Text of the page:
ITM Power to participate in renewable hydrogen fuel production project

May 2, 2016 0 By Angie Bergenson

ITM Power wins grant to use surplus wind energy to generate hydrogen

ITM Power, a leading developer of hydrogen fuel cell technology, has announced that it has been awarded with a $5 million grant from the Fuel Cells and Hydrogen Joint Undertaking for a new project. The project involves using surplus wind power to produce wind energy. ITM Power will be delivering its acclaimed electrolyzers to the Orkney Islands, which is home to a considerable level of wind energy capacity. The islands generate approximately 46 gigawatt-hours of renewable electricity every year and this energy has been exported to other regions since 2013.

Project to tap into energy produced in the Orkney Islands

The project will involve the use of electrical power generated by wind farms located on Shapinsay and Eday, two of the Orkney Islands. This energy will be used to generate hydrogen fuel, which will then be used to help deploy 10 electric vehicles, each equipped with a fuel cell range extender. These vehicles will tap into the hydrogen fuel they need at a fueling station that will be located near Kirkwall. The new project represents another step forward in the development of renewable hydrogen fuel production solutions.

Renewable hydrogen fuel production is becoming more important as fuel cells gain popularity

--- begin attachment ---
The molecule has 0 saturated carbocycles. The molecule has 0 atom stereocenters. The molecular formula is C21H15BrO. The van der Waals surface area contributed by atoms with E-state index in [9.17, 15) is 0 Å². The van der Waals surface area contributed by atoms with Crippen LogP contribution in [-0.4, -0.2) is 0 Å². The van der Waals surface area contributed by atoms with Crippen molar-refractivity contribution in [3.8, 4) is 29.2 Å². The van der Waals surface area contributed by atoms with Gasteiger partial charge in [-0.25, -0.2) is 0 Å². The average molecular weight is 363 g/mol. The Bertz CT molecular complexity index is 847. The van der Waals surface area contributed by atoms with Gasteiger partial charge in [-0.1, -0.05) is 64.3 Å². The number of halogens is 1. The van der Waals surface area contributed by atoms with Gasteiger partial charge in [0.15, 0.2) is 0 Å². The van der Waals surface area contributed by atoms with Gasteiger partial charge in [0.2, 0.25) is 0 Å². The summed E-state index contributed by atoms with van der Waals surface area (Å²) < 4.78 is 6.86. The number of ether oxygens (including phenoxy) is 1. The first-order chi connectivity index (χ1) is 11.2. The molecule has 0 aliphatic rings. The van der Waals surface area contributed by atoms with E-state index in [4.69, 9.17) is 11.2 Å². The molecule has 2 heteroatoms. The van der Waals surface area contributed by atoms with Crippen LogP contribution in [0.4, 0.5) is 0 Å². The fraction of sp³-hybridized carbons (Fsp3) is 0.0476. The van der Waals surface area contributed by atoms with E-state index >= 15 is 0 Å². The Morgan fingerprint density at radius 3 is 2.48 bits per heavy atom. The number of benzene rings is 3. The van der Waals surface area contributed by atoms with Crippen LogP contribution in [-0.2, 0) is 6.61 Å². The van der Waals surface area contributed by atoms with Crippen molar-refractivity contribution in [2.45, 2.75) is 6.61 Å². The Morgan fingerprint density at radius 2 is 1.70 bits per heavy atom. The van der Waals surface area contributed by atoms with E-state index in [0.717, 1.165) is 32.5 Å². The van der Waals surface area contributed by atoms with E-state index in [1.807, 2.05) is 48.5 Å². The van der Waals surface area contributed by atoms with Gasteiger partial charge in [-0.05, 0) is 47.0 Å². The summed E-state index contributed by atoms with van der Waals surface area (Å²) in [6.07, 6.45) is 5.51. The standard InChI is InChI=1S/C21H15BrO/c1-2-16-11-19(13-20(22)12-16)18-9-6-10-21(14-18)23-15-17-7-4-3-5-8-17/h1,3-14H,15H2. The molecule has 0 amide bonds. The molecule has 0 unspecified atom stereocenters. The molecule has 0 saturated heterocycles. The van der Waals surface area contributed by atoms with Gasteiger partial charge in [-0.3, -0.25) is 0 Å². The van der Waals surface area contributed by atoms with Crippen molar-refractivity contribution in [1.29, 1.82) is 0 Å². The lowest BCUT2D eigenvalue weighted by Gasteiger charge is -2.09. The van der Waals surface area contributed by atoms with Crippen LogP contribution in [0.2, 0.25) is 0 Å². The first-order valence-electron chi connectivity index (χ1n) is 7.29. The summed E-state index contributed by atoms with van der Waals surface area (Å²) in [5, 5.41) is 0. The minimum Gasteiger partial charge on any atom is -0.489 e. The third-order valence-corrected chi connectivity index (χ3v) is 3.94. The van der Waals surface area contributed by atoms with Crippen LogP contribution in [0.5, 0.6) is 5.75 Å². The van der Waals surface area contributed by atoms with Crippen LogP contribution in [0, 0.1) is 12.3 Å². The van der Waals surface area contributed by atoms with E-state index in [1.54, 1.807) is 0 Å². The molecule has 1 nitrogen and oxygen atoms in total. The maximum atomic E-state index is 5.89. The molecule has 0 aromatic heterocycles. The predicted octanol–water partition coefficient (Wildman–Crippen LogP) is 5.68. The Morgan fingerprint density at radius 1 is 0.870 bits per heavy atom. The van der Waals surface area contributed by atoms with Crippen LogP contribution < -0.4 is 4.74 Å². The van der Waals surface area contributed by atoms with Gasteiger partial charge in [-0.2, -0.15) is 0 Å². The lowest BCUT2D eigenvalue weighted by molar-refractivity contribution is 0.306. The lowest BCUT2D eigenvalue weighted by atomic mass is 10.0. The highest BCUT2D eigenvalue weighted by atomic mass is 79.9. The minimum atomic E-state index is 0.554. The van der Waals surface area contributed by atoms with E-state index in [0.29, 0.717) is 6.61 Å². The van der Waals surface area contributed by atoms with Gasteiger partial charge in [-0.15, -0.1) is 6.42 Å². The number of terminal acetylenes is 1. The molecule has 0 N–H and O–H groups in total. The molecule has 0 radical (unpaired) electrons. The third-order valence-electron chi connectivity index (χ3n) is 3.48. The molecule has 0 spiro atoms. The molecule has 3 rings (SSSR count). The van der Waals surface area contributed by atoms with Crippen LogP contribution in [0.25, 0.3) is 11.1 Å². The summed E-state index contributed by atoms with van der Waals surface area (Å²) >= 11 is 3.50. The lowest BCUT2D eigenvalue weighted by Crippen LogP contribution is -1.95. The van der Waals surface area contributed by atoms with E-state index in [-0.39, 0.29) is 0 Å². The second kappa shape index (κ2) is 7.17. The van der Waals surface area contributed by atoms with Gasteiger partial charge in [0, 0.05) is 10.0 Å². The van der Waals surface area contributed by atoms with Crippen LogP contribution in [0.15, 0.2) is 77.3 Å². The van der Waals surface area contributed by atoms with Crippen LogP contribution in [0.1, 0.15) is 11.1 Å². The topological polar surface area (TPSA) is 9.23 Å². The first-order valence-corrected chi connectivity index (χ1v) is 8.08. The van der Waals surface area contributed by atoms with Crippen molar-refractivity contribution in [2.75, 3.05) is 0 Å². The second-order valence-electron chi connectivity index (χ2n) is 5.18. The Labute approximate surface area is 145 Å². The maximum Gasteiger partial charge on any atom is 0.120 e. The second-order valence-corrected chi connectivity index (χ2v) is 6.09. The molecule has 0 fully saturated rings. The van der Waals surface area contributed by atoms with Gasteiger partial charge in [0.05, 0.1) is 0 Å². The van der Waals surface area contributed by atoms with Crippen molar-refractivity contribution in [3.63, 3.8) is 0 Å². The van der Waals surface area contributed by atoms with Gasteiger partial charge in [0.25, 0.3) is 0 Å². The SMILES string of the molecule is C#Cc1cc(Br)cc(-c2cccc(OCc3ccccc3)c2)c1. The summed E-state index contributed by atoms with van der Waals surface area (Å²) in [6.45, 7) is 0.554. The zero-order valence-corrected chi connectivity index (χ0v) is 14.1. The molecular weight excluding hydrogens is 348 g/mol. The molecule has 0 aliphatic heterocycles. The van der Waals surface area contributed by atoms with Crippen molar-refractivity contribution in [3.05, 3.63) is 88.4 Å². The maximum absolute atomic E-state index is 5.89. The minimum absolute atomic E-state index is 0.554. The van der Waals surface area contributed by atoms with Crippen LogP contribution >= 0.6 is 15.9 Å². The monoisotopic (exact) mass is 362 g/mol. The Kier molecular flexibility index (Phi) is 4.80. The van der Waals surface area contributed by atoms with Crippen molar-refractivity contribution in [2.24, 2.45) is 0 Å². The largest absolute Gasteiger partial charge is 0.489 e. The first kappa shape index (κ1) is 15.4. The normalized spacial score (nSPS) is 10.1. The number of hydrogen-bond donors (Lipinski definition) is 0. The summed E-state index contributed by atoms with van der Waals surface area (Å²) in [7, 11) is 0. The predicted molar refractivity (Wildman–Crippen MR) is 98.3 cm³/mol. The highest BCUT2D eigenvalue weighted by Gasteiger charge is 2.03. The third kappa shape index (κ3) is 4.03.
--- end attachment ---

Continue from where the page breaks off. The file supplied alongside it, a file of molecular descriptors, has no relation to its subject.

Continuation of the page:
Renewable Hydrogen Fuel Production via Wind EnergyUsing clean energy to produce hydrogen is becoming a very popular concept. Throughout the world, companies involved in the fuel cell industry have been supporting ways to produce hydrogen fuel more efficiently in order to make fuel cells more attractive when compared to other clean technologies. As such, renewable hydrogen fuel production, especially that which focuses on the use of solar and wind energy, has been enjoying a period of growing demand.

Conventional hydrogen production remains reliant on fossil-fuels

Conventional hydrogen production methods are energy intensive and rely heavily on the use of fossil-fuels. This makes hydrogen less environmentally friendly than it is intended to be. While using hydrogen to generate electricity does not result in the production of harmful emissions, the production of hydrogen does. This has created a strong need for renewable hydrogen fuel production solutions, especially as fuel cells become more popular energy systems.

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